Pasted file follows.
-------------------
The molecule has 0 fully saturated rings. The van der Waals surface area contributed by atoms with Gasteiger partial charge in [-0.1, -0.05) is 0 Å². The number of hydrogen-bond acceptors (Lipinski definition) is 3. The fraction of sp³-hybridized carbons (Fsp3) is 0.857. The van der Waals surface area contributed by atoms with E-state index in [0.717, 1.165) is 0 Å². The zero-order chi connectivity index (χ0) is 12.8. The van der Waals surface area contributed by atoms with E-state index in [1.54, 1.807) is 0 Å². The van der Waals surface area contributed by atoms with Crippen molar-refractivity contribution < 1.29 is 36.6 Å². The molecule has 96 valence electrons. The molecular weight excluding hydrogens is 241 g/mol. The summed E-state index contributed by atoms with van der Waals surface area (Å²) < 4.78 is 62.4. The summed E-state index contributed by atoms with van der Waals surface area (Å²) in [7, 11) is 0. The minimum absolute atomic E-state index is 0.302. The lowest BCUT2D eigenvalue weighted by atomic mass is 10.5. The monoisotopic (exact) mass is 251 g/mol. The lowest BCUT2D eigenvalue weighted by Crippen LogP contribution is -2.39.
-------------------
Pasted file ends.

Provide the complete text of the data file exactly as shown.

The molecule has 0 fully saturated rings. The van der Waals surface area contributed by atoms with Gasteiger partial charge in [-0.1, -0.05) is 0 Å². The number of hydrogen-bond acceptors (Lipinski definition) is 3. The fraction of sp³-hybridized carbons (Fsp3) is 0.857. The van der Waals surface area contributed by atoms with E-state index in [0.717, 1.165) is 0 Å². The zero-order chi connectivity index (χ0) is 12.8. The van der Waals surface area contributed by atoms with E-state index in [1.54, 1.807) is 0 Å². The van der Waals surface area contributed by atoms with Crippen molar-refractivity contribution < 1.29 is 36.6 Å². The molecule has 96 valence electrons. The molecular weight excluding hydrogens is 241 g/mol. The summed E-state index contributed by atoms with van der Waals surface area (Å²) < 4.78 is 62.4. The summed E-state index contributed by atoms with van der Waals surface area (Å²) in [7, 11) is 0. The minimum absolute atomic E-state index is 0.302. The lowest BCUT2D eigenvalue weighted by atomic mass is 10.5. The monoisotopic (exact) mass is 251 g/mol. The lowest BCUT2D eigenvalue weighted by Crippen LogP contribution is -2.39.